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For student psychologist, art is tonic

Posted: September 17th, 2013

VISUAL REMEMBRANCE – Lake Superior State University senior psychology student Crystal Drake poses with one of the works on exhibit the LSSU Arts Center gallery. Drake draws inspiration from the healing qualities of visual art and through people of strength who continue to touch her life. This particular piece, Forget Me Not, honors her grandmother, who suffered from Alzheimer’s disease. (LSSU/Helena Wollan)

A print-resolution photo that runs with the caption above can be found by clicking here.

by HELENA WOLLAN,
LSSU Public Relations Office

SAULT STE. MARIE, Mich. - A Lake Superior State University senior psychology student hopes to channel her artistic passion towards a future in art therapy and research. Crystal Drake, who will graduate this spring with a degree in psychology, draws inspiration for her work from the healing qualities of visual art and through people of strength who continue to touch her life.

A showing of Drake's work is up in the LSSU Arts Center gallery through the end of September.

Drake uses mixed media that are not only eye-catching, but, she hopes, soul-soothing as well. She draws upon clay, mirrors, paint, a dress form, glitter, found objects, paper, string, wood, foil, magazines, and even photography she has captured.

One of her favorite creations, Forget Me Not, honors a grandmother who suffered from Alzheimer’s disease.

“As we experimented with different creative outlets to provide her therapeutic stimulation, my grandmother and I found ourselves laughing and enjoying our lives together again,” says Drake. "She was by far the most spiritual, beautiful, and inspiring woman I have ever been blessed to have in my life. She chose to raise me, she chose to help me, and she has inspired me to look within myself and discover who I was meant to become."

The experience inspired and challenged Drake to take her career plans into a new direction.

“I came across the field of art therapy and how it is helping people diagnosed with Alzheimer’s disease and other dementia lead a higher quality of life,” she says.

Drake plans to pursue a master's degree in art therapy after graduation with an eye towards opening a practice that helps patients. After an initial career in therapy, she would like to continue post-graduate training in Alzheimer's research.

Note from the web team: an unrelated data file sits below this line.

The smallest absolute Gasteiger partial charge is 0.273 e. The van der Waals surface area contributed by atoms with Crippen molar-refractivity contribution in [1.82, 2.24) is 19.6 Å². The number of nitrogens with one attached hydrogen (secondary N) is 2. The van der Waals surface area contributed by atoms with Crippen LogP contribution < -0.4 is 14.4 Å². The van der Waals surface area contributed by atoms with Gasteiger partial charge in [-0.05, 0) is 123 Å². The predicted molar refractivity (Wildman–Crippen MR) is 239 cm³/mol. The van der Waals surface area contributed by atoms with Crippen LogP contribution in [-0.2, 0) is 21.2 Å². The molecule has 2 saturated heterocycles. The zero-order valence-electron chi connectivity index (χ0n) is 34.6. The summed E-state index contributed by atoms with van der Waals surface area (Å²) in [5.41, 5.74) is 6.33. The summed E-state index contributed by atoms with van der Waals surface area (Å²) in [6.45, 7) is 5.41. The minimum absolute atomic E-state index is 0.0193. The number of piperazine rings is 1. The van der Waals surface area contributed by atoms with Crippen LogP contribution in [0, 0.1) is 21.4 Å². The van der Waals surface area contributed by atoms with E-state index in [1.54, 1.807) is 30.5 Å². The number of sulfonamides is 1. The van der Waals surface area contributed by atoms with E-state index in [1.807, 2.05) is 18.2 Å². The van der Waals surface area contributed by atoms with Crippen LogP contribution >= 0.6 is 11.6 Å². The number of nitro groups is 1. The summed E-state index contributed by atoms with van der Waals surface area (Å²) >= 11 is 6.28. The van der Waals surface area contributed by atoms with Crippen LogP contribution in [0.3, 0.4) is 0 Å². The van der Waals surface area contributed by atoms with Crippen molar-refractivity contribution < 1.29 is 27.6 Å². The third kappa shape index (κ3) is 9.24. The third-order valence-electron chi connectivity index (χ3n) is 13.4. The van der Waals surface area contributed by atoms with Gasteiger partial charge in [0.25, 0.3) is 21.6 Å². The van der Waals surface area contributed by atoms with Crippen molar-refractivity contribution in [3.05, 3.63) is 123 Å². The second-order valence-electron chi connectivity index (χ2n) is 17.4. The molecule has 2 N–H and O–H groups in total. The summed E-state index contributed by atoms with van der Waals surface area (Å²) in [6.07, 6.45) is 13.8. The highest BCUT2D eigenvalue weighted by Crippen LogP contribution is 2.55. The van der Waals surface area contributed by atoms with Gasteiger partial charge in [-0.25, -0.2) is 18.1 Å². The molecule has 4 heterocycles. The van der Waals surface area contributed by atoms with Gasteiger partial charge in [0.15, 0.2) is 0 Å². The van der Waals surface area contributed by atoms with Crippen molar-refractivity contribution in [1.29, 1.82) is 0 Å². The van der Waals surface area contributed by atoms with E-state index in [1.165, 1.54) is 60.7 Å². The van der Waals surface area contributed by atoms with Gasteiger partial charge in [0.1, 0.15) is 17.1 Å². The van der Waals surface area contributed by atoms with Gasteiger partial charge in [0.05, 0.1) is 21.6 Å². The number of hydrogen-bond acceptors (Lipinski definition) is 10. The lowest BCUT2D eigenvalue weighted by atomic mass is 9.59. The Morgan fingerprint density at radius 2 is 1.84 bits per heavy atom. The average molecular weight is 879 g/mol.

Another one of Drake's art works, Found Objects, features wood canvas, spray paint, and, as the title suggests, found objects. To create it, Drake salvaged ordinary and often overlooked objects and put them together to create a thought-provoking piece.

“During the time I spend walking, I begin to notice many beautiful things. Unfortunately, I also notice many not-so-beautiful things, such as garbage thoughtlessly thrown on the ground," says Drake. "Feeling frustrated and disappointed with the carelessness of others, and drawing inspiration from the song 'It’s Not Easy Being Green,' I began to pick up trash I found on my walks, in hopes of turning it into something beautiful.”

She wants the piece to share a message of re-examination and reuse that everyone can remember. It may not be easy being Green, Drake adds, but with a little time, thought, and love, the raised awareness it provides can be a fulfilling experience.

Another work, Krystal is Better Than Crystal, is dedicated to a best friend who died at a young age from colon cancer.

“Krystal was kind, beautiful, and had a laugh that stays with me to this day,” says Drake. "The color blue in the piece represents colon cancer awareness; the 31 butterflies represent the 31 years she spent making this world a brighter place. Krystal always believed in me becoming an artist. Unfortunately, at the time, I did not believe in myself the same way she did.”

Drake's work is on display during hours that the Arts Center is open. The gallery can be reached for more information at 906-635-2067.



-LSSU-

CONTACTS: John Shibley, e-mail, 906-635-2314; Tom Pink, e-mail, 635-2315.


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